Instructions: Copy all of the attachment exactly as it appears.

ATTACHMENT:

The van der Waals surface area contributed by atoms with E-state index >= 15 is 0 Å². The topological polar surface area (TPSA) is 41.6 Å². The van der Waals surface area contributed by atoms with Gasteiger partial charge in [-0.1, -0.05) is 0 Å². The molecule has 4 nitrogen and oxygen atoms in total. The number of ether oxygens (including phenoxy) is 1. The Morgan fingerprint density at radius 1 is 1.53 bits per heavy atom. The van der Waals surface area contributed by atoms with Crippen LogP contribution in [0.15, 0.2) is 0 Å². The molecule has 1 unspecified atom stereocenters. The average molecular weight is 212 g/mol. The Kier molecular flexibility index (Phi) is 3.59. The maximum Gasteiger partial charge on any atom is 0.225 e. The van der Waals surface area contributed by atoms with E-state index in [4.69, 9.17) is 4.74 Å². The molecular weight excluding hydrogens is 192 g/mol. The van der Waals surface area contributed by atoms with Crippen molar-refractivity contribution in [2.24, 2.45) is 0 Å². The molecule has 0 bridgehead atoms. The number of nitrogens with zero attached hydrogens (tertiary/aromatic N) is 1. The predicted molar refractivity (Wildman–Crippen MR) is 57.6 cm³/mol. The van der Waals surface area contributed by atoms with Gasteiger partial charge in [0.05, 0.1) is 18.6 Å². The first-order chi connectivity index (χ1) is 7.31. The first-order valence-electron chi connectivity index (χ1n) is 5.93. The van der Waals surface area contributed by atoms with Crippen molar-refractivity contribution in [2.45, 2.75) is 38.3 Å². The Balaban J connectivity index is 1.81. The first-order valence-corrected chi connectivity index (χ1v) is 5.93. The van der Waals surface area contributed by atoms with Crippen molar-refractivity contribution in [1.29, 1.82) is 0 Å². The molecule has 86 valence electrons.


The van der Waals surface area contributed by atoms with E-state index >= 15 is 0 Å². The topological polar surface area (TPSA) is 41.6 Å². The van der Waals surface area contributed by atoms with Gasteiger partial charge in [-0.1, -0.05) is 0 Å². The molecule has 4 nitrogen and oxygen atoms in total. The number of ether oxygens (including phenoxy) is 1. The Morgan fingerprint density at radius 1 is 1.53 bits per heavy atom. The van der Waals surface area contributed by atoms with Crippen LogP contribution in [0.15, 0.2) is 0 Å². The molecule has 1 unspecified atom stereocenters. The average molecular weight is 212 g/mol. The Kier molecular flexibility index (Phi) is 3.59. The maximum Gasteiger partial charge on any atom is 0.225 e. The van der Waals surface area contributed by atoms with E-state index in [4.69, 9.17) is 4.74 Å². The molecular weight excluding hydrogens is 192 g/mol. The van der Waals surface area contributed by atoms with Crippen molar-refractivity contribution in [2.24, 2.45) is 0 Å². The molecule has 0 bridgehead atoms. The number of nitrogens with zero attached hydrogens (tertiary/aromatic N) is 1. The predicted molar refractivity (Wildman–Crippen MR) is 57.6 cm³/mol. The van der Waals surface area contributed by atoms with Gasteiger partial charge in [0.05, 0.1) is 18.6 Å². The first-order chi connectivity index (χ1) is 7.31. The first-order valence-electron chi connectivity index (χ1n) is 5.93. The van der Waals surface area contributed by atoms with Crippen molar-refractivity contribution in [2.45, 2.75) is 38.3 Å². The Balaban J connectivity index is 1.81. The first-order valence-corrected chi connectivity index (χ1v) is 5.93. The van der Waals surface area contributed by atoms with Crippen molar-refractivity contribution in [1.29, 1.82) is 0 Å². The molecule has 86 valence electrons.